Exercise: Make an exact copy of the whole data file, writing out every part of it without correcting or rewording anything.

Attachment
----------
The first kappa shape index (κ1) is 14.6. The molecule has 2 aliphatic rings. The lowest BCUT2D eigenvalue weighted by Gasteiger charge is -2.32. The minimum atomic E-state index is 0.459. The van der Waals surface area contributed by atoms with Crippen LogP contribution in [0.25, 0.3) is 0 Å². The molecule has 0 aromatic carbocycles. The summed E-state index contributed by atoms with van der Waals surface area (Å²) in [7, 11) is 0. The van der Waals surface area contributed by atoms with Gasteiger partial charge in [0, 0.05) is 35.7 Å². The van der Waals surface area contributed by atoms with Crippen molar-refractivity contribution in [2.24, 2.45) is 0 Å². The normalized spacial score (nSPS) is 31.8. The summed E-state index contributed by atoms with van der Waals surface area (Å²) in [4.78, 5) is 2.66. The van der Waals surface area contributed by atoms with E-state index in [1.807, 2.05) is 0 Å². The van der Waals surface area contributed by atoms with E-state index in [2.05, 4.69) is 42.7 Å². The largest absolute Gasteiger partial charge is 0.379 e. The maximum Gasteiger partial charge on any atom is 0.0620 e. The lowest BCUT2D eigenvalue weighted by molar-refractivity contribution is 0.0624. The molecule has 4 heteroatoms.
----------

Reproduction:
The first kappa shape index (κ1) is 14.6. The molecule has 2 aliphatic rings. The lowest BCUT2D eigenvalue weighted by Gasteiger charge is -2.32. The minimum atomic E-state index is 0.459. The van der Waals surface area contributed by atoms with Crippen LogP contribution in [0.25, 0.3) is 0 Å². The molecule has 0 aromatic carbocycles. The summed E-state index contributed by atoms with van der Waals surface area (Å²) in [7, 11) is 0. The van der Waals surface area contributed by atoms with Gasteiger partial charge in [0, 0.05) is 35.7 Å². The van der Waals surface area contributed by atoms with Crippen molar-refractivity contribution in [2.24, 2.45) is 0 Å². The normalized spacial score (nSPS) is 31.8. The summed E-state index contributed by atoms with van der Waals surface area (Å²) in [4.78, 5) is 2.66. The van der Waals surface area contributed by atoms with E-state index in [1.807, 2.05) is 0 Å². The van der Waals surface area contributed by atoms with E-state index in [2.05, 4.69) is 42.7 Å². The largest absolute Gasteiger partial charge is 0.379 e. The maximum Gasteiger partial charge on any atom is 0.0620 e. The lowest BCUT2D eigenvalue weighted by molar-refractivity contribution is 0.0624. The molecule has 4 heteroatoms.